One of the first questions business investors will ask during a pitch is whether the entrepreneur has secured the relevant patents or trademarks for their product.
Often, a start-up business’ most valuable assets are those that are less easily identified and cannot be neatly kept safe and secure in a locked cupboard. In many cases what a new venture is offering is a fresh concept or novel way of presenting things. A start-up should think about how it will address its intellectual property (IP) rights from day one, as failure to do so can lead to expensive and lengthy legal battles down the road. For instance, Dragons’ Den’s success story Trunki, which produces ride-on suitcases for children, was embroiled in a court case regarding the design rights for the product earlier this year.
This article aims to provide a brief guide of the main IP rights that businesses should think about before pitching to investors. IP can be divided into several categories and within a single product there may be multiple rights to consider.
However unusual or original a start-up may think their invention is, a patent can only be granted to an idea that is novel and has a practical use. The application process itself can be a drawn-out affair needing specialist input from often costly patent attorneys.
If an invention does successfully meet the relevant requirements, however, a patent can be an incredibly valuable asset as it gives the owner a monopoly for 20 years.
For tech start-ups in particular, it is also worth noting that software and process patents are difficult to obtain in Europe (although not impossible). An applicant may have more success in the United States as their process is generally considered to be less stringent.
Applying for a trademark is the logical first step for a business looking to protect its brand. A registered trademark acts as a ‘badge of origin’ and gives the owner an exclusive right to use that name or logo in respect of the type of goods and services to which it is applied.
A mark must be distinctive and cannot simply describe the goods and services to which it is attached. Also, a business needs to think properly about its branding to ensure it is not sufficiently similar to another name in the same market, which could potentially cause confusion.
Entrepreneurs should decide whether they would prefer a unique name that is capable of being registered but negatively impacts on search engine optimisation, or a more generic/descriptive name which gets better Google results.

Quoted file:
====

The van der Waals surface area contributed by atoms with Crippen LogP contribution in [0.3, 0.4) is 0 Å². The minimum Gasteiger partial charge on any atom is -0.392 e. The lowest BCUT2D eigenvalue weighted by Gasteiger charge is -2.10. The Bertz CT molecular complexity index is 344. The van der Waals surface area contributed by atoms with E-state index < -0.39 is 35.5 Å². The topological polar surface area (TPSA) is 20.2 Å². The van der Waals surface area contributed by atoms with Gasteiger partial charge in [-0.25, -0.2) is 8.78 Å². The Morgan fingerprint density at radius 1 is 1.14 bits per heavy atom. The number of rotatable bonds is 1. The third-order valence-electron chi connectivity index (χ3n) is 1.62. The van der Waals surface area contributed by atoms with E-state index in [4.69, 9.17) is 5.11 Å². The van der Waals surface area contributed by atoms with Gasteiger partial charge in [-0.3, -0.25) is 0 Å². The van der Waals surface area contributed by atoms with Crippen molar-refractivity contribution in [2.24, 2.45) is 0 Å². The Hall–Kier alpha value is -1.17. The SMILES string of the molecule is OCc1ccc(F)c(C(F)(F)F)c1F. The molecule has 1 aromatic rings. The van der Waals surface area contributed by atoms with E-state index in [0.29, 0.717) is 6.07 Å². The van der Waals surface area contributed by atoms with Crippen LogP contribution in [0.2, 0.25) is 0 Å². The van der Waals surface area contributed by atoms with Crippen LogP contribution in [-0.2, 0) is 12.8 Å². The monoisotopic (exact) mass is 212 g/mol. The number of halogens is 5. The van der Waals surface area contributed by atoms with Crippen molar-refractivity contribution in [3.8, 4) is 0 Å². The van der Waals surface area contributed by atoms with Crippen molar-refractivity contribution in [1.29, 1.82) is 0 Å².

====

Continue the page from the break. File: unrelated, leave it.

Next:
Copyright is typically associated with protecting artistic works (such as music, film, paintings) but it can also cover software code, website layout, databases and other works. It protects the expression of the idea rather than the idea itself.
The beauty of copyright, at least in the UK, is that it is not capable of registration; the right simply comes into being at the time the work is created. While the work must be original, it does not need to overcome any threshold in respect of its creative merits. Although easy to obtain, copyright is another valuable asset which can last for decades.
Registered design rights
This IP right gives a business the opportunity to register a 3D design and is probably best thought of as filling the gap between copyright and patent protection. Unlike copyright, there is a test of the design’s merit which must be overcome. The design must be new and of individual character. If these requirements are met, the right gives the owner 25-year exclusivity in respect of the design.
While not an intellectual property right as such, a start-up’s business information may be protected by the law of confidentiality if it is capable of being clearly defined and its availability to the public is limited.
What to do to protect IP
For a new business, there may be a tension between getting the product out in the market quickly and ensuring that its IP is adequately protected before doing so. At the same time, an investor will want to see that they are not putting their time and resources into a business whose best ideas could be stolen before they have been properly exploited.
There are a number of things that do not require a great deal of effort that a business can do at the outset. For example, a trademark application is inexpensive and simple to make. Similarly, a small copyright notice on the website and other key materials will help a business show that it has rights to the content.
A start-up should always consider asking consultants, contractors, suppliers and investors to sign a non-disclosure agreement (NDA) and intellectual property transfer agreement. It would, however, be wise not to rely too heavily on the wording of an NDA as it can often be too late to prevent damage once information has been improperly disclosed.
If a business has a firm idea as to where it is going to be trading from the outset then it should also consider how IP rights can be protected in different territories. If goods are being manufactured in the Far East for example, applying for trademarks or patents in those countries at the earliest opportunity is one way to try and tackle counterfeiting.
No matter where a business operates or which sector a start-up is hoping to break into, it will want to assess its intellectual property at the outset so that it can put in place suitable protection and guard against someone else exploiting their hard work.
Simon Ewing is an associate solicitor in the corporate and commercial team at Russell-Cooke LLP.